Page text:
Dan Barbarisi of the Wall Street Journal tweeted that Alex Rodriguez made a statement amid the PED scandal that could have him and 20 other players suspended from Major League Baseball. Rodriguez said the following:
Myself and others are being mentioned in a media report before the process is even concluded. I would hope this thing would follow the guidelines of our basic agreement. I will monitor the situation and comment when appropriate. As I’ve said previously, I am working out every day to get back on the field and help the Yankees win a championship.
— Alex Rodriguez
Some of the Yankees players sounded off about A-Rod’s possible suspension from the MLB with the most logical words coming from Brett Gardner.
We haven’t had him the last two months. It won’t change anything.
— Brett Gardner
However, after that statement Gardner said that A-Rod is like a brother to the team. CC Sabathia said that he team will welcome A-Rod back with open arms while Mariano Rivera said that while he won’t press Alex Rodriguez to talk about the scandal, he will listen with open ears if A-Rod has any thoughts, comments or concerns.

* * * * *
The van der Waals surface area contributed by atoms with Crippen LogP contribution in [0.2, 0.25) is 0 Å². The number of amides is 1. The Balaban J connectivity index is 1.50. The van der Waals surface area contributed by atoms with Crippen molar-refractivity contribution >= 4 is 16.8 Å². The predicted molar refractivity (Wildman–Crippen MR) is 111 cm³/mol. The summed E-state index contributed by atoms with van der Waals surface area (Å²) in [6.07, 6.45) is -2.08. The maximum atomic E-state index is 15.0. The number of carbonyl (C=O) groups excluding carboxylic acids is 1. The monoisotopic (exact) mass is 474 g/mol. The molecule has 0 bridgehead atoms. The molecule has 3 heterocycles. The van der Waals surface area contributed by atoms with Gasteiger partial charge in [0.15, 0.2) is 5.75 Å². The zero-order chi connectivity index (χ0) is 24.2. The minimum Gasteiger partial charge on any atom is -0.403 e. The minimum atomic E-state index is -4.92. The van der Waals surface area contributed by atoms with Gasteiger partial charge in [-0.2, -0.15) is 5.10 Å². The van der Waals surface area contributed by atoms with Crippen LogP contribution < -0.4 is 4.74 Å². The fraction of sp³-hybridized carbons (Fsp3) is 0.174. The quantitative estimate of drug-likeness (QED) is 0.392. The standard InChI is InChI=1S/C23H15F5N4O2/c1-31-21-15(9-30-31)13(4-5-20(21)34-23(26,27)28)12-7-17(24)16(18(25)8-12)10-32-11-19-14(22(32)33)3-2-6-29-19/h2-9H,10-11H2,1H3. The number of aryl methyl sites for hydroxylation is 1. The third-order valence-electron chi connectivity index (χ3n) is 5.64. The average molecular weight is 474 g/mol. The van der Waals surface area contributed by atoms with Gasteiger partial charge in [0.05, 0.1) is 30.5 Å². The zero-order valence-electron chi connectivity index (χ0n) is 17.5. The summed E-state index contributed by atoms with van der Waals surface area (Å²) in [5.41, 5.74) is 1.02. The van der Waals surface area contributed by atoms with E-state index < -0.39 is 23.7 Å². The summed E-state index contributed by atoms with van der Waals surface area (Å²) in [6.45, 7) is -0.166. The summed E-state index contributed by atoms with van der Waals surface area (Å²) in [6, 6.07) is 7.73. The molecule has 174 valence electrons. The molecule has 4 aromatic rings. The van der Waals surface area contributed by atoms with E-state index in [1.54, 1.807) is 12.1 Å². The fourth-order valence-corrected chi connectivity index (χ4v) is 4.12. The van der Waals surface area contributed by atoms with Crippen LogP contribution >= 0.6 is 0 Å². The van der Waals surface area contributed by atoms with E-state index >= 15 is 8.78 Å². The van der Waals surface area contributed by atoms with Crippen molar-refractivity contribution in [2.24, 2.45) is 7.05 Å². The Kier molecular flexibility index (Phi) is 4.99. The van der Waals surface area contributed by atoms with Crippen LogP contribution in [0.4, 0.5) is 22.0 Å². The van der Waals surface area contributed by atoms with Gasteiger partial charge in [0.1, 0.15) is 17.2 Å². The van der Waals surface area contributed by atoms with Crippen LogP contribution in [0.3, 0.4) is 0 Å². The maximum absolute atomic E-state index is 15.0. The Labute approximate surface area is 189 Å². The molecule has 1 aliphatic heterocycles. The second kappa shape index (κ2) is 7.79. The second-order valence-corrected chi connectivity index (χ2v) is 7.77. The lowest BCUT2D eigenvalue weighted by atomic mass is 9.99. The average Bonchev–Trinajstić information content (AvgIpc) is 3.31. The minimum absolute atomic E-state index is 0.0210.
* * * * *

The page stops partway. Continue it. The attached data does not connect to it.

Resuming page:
It’s that time of the year again Yankees and Mets fans. The time of year where you could take the MTA to your opposing teams stadium and watch some great New York baseball: The Subway Series. I love to make a big deal about the Subway Series because it’s the only time of the year where both New York teams play one another (and I love to make a big deal when the Yankees win the series). Now, in spirit of the Subway Series, I found some fun facts that I think you would be interested in. (I know it did this last year, but this year has some fun facts that I didn’t add). So here they are, and enjoy.
1.) Casey Stengel is the only former Yankee and Met to have his number retired by both teams. Stengel’s number 37 was retired by the Mets in 1965 while the Yankees retired his number in 1970.
2.) 111 players played for both the Yankees and the Mets. Pedro Feliciano would have been the 112th player, but he never pitched in a Major League game for the Yankees during his two-year contract.
3.) Prior to the Subway Series Match-Ups, the Yankees and Mets would play annually during the Mayor Trophy’s Game. The final Mayor Trophy’s game was in 1983. In all the match-ups the Yankees came out victorious with a 10-8-1 record.
4.) The largest blowout during the Subway Series was a 15-0 Yankees victory on June 14, 2009 at Yankee Stadium.
5.) David Cone was the only pitcher to win 20 games while playing for both the Yankees and the Mets. Cone was 20-3 in 1988 with the Mets and 20-7 in 1998 with the Yankees.
7.) In 2003 the Yankees won all six games of the Subway Series, having the only Subway Series sweep in history.